Source: adapted from Cruise Market Watch.
Global Cruise Passengers Carried, 1990-2014
The size of the global cruise markets doubles about every 10 years,
which represents an annual growth rate of about 7%. This growth so far
has been relatively unaffected by recessions for a number of reasons. First, the
size of the global cruise industry is relatively small compared with
the tourism industry, which
accounted for 1 billion arrivals in 2011. For instance, it was estimated
that about 37 million people visited Las Vegas in 2010, while the global
cruise industry carried about 18 million passengers the same year.
However, this observation must be nuanced by the fact that most cruises
typically involve 3 to 5 ports of call with the corresponding number of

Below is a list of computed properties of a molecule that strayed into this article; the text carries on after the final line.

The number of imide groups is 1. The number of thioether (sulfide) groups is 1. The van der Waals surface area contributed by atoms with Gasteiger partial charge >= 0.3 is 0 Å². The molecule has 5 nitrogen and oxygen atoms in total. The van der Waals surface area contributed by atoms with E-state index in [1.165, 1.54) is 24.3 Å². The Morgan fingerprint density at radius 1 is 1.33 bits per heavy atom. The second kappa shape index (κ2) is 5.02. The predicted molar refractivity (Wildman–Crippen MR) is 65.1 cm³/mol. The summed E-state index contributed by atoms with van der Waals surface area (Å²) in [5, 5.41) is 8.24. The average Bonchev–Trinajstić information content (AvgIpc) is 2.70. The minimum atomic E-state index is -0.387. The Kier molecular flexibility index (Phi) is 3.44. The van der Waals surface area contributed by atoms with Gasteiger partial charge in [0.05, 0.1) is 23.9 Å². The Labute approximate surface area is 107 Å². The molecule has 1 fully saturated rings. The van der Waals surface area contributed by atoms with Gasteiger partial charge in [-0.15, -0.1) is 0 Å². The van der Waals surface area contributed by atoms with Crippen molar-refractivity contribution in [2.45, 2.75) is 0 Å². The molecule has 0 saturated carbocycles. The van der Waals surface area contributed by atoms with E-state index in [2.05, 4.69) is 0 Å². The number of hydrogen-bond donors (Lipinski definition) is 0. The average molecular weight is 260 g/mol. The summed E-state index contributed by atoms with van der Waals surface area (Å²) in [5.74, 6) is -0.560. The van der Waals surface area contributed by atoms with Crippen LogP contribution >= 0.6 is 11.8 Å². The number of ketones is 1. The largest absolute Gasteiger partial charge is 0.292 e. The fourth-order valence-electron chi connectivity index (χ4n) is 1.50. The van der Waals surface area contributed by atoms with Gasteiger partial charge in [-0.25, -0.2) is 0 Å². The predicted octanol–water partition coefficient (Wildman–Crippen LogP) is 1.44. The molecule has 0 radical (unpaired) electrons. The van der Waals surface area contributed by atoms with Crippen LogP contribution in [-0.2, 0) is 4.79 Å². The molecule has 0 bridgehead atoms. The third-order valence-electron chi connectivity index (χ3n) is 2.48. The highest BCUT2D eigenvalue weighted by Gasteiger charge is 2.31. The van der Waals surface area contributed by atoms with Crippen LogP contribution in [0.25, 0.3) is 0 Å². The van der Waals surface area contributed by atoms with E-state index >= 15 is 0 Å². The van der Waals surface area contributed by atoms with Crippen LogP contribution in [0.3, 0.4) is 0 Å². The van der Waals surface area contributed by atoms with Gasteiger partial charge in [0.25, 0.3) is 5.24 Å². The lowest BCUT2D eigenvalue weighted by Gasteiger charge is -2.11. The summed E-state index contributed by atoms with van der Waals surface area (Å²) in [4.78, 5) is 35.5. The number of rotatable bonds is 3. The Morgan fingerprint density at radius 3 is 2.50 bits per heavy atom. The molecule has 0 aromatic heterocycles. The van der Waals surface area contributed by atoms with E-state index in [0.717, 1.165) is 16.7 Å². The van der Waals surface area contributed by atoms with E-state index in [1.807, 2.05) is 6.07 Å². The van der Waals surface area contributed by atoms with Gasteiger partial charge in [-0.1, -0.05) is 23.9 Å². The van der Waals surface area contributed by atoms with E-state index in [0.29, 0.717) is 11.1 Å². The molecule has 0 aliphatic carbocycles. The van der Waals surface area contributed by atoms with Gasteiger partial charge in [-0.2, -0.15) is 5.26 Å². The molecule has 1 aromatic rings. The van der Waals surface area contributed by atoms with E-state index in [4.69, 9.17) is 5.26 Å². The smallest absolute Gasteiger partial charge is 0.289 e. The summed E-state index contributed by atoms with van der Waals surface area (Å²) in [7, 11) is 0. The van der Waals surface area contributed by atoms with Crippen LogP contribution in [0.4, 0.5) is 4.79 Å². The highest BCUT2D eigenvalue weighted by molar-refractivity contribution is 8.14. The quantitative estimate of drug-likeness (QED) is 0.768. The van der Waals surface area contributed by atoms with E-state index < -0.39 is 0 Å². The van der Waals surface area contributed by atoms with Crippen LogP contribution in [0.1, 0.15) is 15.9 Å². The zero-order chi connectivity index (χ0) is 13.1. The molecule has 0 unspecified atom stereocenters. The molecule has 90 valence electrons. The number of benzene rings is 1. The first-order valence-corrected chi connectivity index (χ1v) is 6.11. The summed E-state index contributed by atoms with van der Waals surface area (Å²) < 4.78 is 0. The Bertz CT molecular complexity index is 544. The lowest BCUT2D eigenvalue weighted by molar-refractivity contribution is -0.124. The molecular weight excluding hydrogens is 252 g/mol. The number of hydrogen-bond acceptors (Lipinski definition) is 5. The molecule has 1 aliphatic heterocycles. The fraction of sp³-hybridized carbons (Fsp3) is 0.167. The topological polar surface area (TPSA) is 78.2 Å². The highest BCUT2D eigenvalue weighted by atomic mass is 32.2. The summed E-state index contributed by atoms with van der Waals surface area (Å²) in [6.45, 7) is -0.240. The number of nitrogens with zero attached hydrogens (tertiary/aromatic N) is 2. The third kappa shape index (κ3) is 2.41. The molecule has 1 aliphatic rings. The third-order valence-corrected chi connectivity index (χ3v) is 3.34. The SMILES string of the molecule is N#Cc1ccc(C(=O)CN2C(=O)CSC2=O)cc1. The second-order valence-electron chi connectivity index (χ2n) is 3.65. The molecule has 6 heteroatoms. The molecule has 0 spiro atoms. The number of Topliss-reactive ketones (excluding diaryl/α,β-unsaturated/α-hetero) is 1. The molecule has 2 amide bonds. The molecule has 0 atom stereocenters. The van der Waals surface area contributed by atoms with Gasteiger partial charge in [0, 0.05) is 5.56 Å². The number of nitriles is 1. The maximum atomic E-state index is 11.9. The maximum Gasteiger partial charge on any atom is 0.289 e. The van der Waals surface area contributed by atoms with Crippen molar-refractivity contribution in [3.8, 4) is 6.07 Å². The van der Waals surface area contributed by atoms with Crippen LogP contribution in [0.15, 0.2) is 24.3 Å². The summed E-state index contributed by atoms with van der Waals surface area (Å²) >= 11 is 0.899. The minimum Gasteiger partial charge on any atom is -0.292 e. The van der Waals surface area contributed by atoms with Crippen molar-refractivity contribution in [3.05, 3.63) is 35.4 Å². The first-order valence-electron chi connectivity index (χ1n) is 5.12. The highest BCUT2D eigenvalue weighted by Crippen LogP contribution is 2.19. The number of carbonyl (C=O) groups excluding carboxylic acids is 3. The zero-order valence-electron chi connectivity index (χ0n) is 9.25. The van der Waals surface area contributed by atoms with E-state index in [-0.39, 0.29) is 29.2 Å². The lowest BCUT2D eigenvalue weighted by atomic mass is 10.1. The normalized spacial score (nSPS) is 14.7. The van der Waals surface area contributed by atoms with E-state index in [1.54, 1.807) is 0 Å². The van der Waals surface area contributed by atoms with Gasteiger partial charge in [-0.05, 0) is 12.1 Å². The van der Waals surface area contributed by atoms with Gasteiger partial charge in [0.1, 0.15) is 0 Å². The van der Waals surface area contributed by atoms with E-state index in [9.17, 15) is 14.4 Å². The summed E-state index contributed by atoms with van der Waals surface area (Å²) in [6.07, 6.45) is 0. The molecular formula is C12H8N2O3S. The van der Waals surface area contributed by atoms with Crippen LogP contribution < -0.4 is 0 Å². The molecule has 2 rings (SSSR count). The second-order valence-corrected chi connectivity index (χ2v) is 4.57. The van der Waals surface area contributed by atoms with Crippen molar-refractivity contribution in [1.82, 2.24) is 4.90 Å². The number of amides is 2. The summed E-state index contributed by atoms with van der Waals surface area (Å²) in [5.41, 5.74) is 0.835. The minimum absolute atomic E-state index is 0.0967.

visits per passengers. So, 18 million passengers are accounting for
several visits each during a cruise. Second, the industry remains fundamentally derived by the supply of
ships and itineraries. The strategy is thus to fill the ships, which are
a fixed supply, and when the demand is weaker, discounts are offered to
keep the ships full. Third, the customer base of the cruise industry
tends to be of a higher income level than the customer base of the
tourism industry at large. This market segment is usually less impacted
by economic downturns. Further, the growth in income levels in many
countries, including developing economies, has expanded the customer
base susceptible to take a cruise. In light of this context, there is little evidence about the
full extent of the market potential of the cruise industry and when a saturation point
could be reached.